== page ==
People who are 50 years of age or older are at risk of developing colon cancer. Have your aging parents been screened yet?
What is colon cancer?
As the name implies, colon cancer occurs in the colon (the large intestine) or in the rectum (the passage leading from the colon to the anus). It’s the third most common cancer in the U.S. for both men and women, and can be fatal, but doesn’t have to be.
Screening can save lives
If danger signs are detected early, colon cancer can frequently prevented or cured. If your aging parents are screened appropriately, doctors may be able to find growths that could potentially turn cancerous and remove them while they are still harmless. Even if cancer has already started developing, early identification and treatment can be very effective: 90% of people whose colon cancer is detected at an early stage and who receive timely treatment are still alive five years later.
Who is most at risk?
There are several factors other than age which can make a person more likely to develop colon cancer, including:
- a family history of the disease
- inflammatory bowel disease
- not eating enough fruits and vegetables and eating too many fatty foods
- drinking alcohol
- a lack of exercise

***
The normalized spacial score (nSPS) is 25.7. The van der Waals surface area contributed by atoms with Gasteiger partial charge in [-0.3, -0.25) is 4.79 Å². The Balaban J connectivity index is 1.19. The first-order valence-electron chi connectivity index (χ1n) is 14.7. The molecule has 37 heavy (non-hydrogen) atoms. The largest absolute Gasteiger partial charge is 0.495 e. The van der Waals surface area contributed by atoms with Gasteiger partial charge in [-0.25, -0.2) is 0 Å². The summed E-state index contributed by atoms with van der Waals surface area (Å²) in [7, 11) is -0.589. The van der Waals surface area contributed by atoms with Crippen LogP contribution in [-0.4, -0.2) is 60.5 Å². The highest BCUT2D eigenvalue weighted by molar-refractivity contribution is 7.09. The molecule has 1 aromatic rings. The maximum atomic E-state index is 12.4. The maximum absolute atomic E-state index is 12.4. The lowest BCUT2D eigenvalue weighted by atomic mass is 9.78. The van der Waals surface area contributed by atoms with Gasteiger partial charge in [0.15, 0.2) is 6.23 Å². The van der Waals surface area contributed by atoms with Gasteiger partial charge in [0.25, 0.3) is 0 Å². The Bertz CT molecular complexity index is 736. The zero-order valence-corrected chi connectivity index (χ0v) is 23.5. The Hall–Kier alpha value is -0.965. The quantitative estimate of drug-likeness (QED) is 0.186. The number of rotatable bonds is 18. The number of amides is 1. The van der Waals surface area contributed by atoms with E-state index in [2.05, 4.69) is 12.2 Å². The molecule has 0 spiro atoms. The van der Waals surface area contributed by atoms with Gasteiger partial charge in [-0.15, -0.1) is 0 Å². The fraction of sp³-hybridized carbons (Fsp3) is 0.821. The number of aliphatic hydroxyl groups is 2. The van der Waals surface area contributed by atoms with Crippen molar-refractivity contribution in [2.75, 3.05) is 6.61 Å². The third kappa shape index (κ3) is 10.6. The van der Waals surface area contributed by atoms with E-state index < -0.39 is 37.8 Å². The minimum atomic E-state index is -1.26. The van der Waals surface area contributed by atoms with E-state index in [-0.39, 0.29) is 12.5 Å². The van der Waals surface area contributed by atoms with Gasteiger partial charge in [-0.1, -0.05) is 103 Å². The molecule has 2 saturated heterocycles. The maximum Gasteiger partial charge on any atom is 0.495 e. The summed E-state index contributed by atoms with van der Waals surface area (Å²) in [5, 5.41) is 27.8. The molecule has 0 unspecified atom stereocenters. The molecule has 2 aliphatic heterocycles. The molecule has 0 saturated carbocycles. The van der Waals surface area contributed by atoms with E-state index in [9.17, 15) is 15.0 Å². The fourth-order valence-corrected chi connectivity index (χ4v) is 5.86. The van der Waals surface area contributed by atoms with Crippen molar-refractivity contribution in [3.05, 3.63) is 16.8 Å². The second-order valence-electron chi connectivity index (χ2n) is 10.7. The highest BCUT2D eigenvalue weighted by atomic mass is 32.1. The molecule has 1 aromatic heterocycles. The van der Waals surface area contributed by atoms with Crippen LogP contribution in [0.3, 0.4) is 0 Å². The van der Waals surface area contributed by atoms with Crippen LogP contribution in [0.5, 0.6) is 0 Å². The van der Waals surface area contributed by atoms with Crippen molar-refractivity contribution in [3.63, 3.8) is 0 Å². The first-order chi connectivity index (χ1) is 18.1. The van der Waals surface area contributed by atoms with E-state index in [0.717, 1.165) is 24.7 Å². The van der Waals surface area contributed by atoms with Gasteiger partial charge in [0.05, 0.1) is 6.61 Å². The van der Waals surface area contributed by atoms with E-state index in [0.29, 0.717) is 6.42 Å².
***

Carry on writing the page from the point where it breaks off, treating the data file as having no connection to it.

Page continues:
The Centers for Disease Control and Prevention recommends that individuals between 50 and 75 be screened for colon cancer. After age 75, the CDC recommends that the decision to screen be made on an individual basis.
There are three types of screenings for colon cancer:
This is not as exotic as it sounds. You provide a sample of your stool, which is examined for possible signs of colon cancer. This is recommended as an annual test.
A more invasive type of screening, this involves having a doctor insert a short, thin tube inside your rectum to check for growths. This is recommended every five years.
This is similar to the sigmoidoscopy, but it investigates further into the colon. This is recommended every ten years.
What if you have insurance issues?
The CDC has a Colorectal Cancer Control Program that operates in 25 states and 5 tribal areas in the U.S. This program provides colon cancer screening services to “low-income men and women aged 50–64 years who are underinsured or uninsured…when no other insurance is available.”
Cancer is scary, we all know that. That’s why preventive screenings and early treatments are so important. Check with your aging parents’ doctors to make sure that your loved ones are getting appropriate screening for colon cancer.